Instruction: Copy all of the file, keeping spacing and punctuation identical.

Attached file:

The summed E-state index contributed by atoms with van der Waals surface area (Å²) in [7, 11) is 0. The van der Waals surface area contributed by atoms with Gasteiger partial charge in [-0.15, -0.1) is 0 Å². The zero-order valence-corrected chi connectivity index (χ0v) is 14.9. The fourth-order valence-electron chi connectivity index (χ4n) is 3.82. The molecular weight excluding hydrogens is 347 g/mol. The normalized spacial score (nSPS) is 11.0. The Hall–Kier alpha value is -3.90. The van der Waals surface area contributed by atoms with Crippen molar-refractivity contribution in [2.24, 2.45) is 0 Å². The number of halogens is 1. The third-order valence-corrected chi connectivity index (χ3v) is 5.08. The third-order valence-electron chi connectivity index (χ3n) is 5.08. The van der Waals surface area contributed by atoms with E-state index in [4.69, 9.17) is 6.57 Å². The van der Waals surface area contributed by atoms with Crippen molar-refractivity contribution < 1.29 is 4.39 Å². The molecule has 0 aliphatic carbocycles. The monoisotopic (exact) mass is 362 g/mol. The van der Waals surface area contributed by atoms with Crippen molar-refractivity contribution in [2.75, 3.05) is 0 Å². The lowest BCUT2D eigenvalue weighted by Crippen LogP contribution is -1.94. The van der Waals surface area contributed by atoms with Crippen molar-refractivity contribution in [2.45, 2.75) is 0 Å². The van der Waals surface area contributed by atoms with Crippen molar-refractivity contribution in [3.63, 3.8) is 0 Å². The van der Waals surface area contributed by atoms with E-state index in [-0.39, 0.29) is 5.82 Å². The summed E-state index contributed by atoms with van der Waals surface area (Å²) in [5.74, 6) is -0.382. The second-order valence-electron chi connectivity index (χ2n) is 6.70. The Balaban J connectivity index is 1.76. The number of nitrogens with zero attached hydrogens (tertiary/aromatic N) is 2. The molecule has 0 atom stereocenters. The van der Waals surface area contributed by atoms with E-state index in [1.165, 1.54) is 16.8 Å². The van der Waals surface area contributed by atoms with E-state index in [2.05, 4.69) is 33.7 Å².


The summed E-state index contributed by atoms with van der Waals surface area (Å²) in [7, 11) is 0. The van der Waals surface area contributed by atoms with Gasteiger partial charge in [-0.15, -0.1) is 0 Å². The zero-order valence-corrected chi connectivity index (χ0v) is 14.9. The fourth-order valence-electron chi connectivity index (χ4n) is 3.82. The molecular weight excluding hydrogens is 347 g/mol. The normalized spacial score (nSPS) is 11.0. The Hall–Kier alpha value is -3.90. The van der Waals surface area contributed by atoms with Crippen molar-refractivity contribution in [2.24, 2.45) is 0 Å². The number of halogens is 1. The third-order valence-corrected chi connectivity index (χ3v) is 5.08. The third-order valence-electron chi connectivity index (χ3n) is 5.08. The van der Waals surface area contributed by atoms with E-state index in [4.69, 9.17) is 6.57 Å². The van der Waals surface area contributed by atoms with Crippen molar-refractivity contribution < 1.29 is 4.39 Å². The molecule has 0 aliphatic carbocycles. The monoisotopic (exact) mass is 362 g/mol. The van der Waals surface area contributed by atoms with Crippen molar-refractivity contribution in [2.75, 3.05) is 0 Å². The lowest BCUT2D eigenvalue weighted by Crippen LogP contribution is -1.94. The van der Waals surface area contributed by atoms with Crippen molar-refractivity contribution in [2.45, 2.75) is 0 Å². The van der Waals surface area contributed by atoms with Crippen molar-refractivity contribution in [3.63, 3.8) is 0 Å². The van der Waals surface area contributed by atoms with E-state index in [-0.39, 0.29) is 5.82 Å². The summed E-state index contributed by atoms with van der Waals surface area (Å²) in [5.74, 6) is -0.382. The second-order valence-electron chi connectivity index (χ2n) is 6.70. The Balaban J connectivity index is 1.76. The number of nitrogens with zero attached hydrogens (tertiary/aromatic N) is 2. The molecule has 0 atom stereocenters. The van der Waals surface area contributed by atoms with E-state index in [1.165, 1.54) is 16.8 Å². The van der Waals surface area contributed by atoms with E-state index in [2.05, 4.69) is 33.7 Å².